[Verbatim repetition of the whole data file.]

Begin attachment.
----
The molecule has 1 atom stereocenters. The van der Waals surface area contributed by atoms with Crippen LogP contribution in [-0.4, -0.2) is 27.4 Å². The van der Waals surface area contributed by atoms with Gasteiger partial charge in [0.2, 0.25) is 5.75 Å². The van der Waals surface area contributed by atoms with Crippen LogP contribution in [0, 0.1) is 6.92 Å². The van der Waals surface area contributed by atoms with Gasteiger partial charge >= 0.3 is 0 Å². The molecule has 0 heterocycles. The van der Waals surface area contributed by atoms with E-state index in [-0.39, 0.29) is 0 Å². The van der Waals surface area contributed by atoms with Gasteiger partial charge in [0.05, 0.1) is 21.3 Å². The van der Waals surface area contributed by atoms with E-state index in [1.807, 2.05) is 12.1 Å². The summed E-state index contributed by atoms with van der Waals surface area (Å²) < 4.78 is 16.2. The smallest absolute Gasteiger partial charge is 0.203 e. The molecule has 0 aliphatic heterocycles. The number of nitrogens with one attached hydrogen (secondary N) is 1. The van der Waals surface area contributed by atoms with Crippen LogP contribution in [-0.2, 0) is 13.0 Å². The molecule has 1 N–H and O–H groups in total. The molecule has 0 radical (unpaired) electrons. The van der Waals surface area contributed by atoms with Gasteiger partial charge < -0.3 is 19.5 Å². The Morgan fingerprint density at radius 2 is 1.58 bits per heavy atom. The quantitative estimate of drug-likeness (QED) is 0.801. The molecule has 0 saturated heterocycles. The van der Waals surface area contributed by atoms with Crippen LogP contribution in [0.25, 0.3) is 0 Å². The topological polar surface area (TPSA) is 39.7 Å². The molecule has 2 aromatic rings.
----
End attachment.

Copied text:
The molecule has 1 atom stereocenters. The van der Waals surface area contributed by atoms with Crippen LogP contribution in [-0.4, -0.2) is 27.4 Å². The van der Waals surface area contributed by atoms with Gasteiger partial charge in [0.2, 0.25) is 5.75 Å². The van der Waals surface area contributed by atoms with Crippen LogP contribution in [0, 0.1) is 6.92 Å². The van der Waals surface area contributed by atoms with Gasteiger partial charge >= 0.3 is 0 Å². The molecule has 0 heterocycles. The van der Waals surface area contributed by atoms with E-state index in [-0.39, 0.29) is 0 Å². The van der Waals surface area contributed by atoms with Gasteiger partial charge in [0.05, 0.1) is 21.3 Å². The van der Waals surface area contributed by atoms with E-state index in [1.807, 2.05) is 12.1 Å². The summed E-state index contributed by atoms with van der Waals surface area (Å²) < 4.78 is 16.2. The smallest absolute Gasteiger partial charge is 0.203 e. The molecule has 0 aliphatic heterocycles. The number of nitrogens with one attached hydrogen (secondary N) is 1. The van der Waals surface area contributed by atoms with Crippen LogP contribution in [-0.2, 0) is 13.0 Å². The molecule has 1 N–H and O–H groups in total. The molecule has 0 radical (unpaired) electrons. The van der Waals surface area contributed by atoms with Gasteiger partial charge < -0.3 is 19.5 Å². The Morgan fingerprint density at radius 2 is 1.58 bits per heavy atom. The quantitative estimate of drug-likeness (QED) is 0.801. The molecule has 0 saturated heterocycles. The van der Waals surface area contributed by atoms with Crippen LogP contribution in [0.25, 0.3) is 0 Å². The topological polar surface area (TPSA) is 39.7 Å². The molecule has 2 aromatic rings.